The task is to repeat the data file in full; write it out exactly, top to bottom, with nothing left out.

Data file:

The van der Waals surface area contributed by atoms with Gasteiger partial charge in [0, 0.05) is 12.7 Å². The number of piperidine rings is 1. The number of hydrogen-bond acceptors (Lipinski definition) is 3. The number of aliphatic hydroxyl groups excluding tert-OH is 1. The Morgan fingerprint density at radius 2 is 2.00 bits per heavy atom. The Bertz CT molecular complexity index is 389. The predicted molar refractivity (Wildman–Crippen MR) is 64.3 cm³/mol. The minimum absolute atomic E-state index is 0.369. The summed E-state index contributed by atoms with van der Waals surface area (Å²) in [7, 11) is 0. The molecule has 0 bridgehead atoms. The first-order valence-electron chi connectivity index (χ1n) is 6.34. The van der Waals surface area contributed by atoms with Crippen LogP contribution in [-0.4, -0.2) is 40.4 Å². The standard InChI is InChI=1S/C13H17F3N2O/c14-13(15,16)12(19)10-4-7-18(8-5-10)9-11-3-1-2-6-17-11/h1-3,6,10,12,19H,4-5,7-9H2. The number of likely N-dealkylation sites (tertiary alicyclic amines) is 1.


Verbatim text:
The van der Waals surface area contributed by atoms with Gasteiger partial charge in [0, 0.05) is 12.7 Å². The number of piperidine rings is 1. The number of hydrogen-bond acceptors (Lipinski definition) is 3. The number of aliphatic hydroxyl groups excluding tert-OH is 1. The Morgan fingerprint density at radius 2 is 2.00 bits per heavy atom. The Bertz CT molecular complexity index is 389. The predicted molar refractivity (Wildman–Crippen MR) is 64.3 cm³/mol. The minimum absolute atomic E-state index is 0.369. The summed E-state index contributed by atoms with van der Waals surface area (Å²) in [7, 11) is 0. The molecule has 0 bridgehead atoms. The first-order valence-electron chi connectivity index (χ1n) is 6.34. The van der Waals surface area contributed by atoms with Crippen LogP contribution in [-0.4, -0.2) is 40.4 Å². The standard InChI is InChI=1S/C13H17F3N2O/c14-13(15,16)12(19)10-4-7-18(8-5-10)9-11-3-1-2-6-17-11/h1-3,6,10,12,19H,4-5,7-9H2. The number of likely N-dealkylation sites (tertiary alicyclic amines) is 1.